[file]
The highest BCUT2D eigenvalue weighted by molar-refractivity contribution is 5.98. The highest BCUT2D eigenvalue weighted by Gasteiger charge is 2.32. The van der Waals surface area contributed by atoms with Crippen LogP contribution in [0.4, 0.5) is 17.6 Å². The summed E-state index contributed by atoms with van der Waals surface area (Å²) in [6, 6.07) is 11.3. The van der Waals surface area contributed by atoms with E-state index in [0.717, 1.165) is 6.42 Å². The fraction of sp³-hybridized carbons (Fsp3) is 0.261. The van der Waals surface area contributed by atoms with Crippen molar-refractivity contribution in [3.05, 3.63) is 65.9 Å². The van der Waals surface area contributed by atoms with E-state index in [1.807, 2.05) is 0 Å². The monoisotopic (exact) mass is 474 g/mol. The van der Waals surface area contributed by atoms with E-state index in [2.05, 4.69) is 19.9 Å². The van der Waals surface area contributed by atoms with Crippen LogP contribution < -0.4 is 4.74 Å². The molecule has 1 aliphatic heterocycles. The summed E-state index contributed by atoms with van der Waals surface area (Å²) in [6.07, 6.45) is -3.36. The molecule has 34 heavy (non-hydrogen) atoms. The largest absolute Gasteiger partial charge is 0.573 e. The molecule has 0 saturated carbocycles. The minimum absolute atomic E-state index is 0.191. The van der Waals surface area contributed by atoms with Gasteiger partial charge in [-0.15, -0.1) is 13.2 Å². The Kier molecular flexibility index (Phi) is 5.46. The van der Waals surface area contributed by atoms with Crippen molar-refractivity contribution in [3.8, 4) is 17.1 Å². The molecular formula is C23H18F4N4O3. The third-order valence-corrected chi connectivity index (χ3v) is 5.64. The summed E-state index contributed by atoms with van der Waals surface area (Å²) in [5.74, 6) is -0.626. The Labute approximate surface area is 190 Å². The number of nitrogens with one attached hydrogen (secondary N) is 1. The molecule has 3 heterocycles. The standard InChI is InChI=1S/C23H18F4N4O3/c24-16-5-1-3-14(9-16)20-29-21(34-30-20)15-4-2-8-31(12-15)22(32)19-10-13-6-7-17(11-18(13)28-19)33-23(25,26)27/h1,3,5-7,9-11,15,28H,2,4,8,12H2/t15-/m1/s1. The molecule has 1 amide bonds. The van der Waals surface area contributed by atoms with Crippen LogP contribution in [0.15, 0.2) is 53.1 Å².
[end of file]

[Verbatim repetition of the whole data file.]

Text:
The highest BCUT2D eigenvalue weighted by molar-refractivity contribution is 5.98. The highest BCUT2D eigenvalue weighted by Gasteiger charge is 2.32. The van der Waals surface area contributed by atoms with Crippen LogP contribution in [0.4, 0.5) is 17.6 Å². The summed E-state index contributed by atoms with van der Waals surface area (Å²) in [6, 6.07) is 11.3. The van der Waals surface area contributed by atoms with E-state index in [0.717, 1.165) is 6.42 Å². The fraction of sp³-hybridized carbons (Fsp3) is 0.261. The van der Waals surface area contributed by atoms with Crippen molar-refractivity contribution in [3.05, 3.63) is 65.9 Å². The van der Waals surface area contributed by atoms with E-state index in [1.807, 2.05) is 0 Å². The monoisotopic (exact) mass is 474 g/mol. The van der Waals surface area contributed by atoms with E-state index in [2.05, 4.69) is 19.9 Å². The van der Waals surface area contributed by atoms with Crippen LogP contribution < -0.4 is 4.74 Å². The molecule has 1 aliphatic heterocycles. The summed E-state index contributed by atoms with van der Waals surface area (Å²) in [6.07, 6.45) is -3.36. The molecule has 34 heavy (non-hydrogen) atoms. The largest absolute Gasteiger partial charge is 0.573 e. The molecule has 0 saturated carbocycles. The minimum absolute atomic E-state index is 0.191. The van der Waals surface area contributed by atoms with Gasteiger partial charge in [-0.15, -0.1) is 13.2 Å². The Kier molecular flexibility index (Phi) is 5.46. The van der Waals surface area contributed by atoms with Crippen molar-refractivity contribution in [3.8, 4) is 17.1 Å². The molecular formula is C23H18F4N4O3. The third-order valence-corrected chi connectivity index (χ3v) is 5.64. The summed E-state index contributed by atoms with van der Waals surface area (Å²) in [5.74, 6) is -0.626. The Labute approximate surface area is 190 Å². The number of nitrogens with one attached hydrogen (secondary N) is 1. The molecule has 3 heterocycles. The standard InChI is InChI=1S/C23H18F4N4O3/c24-16-5-1-3-14(9-16)20-29-21(34-30-20)15-4-2-8-31(12-15)22(32)19-10-13-6-7-17(11-18(13)28-19)33-23(25,26)27/h1,3,5-7,9-11,15,28H,2,4,8,12H2/t15-/m1/s1. The molecule has 1 amide bonds. The van der Waals surface area contributed by atoms with Crippen LogP contribution in [0.15, 0.2) is 53.1 Å².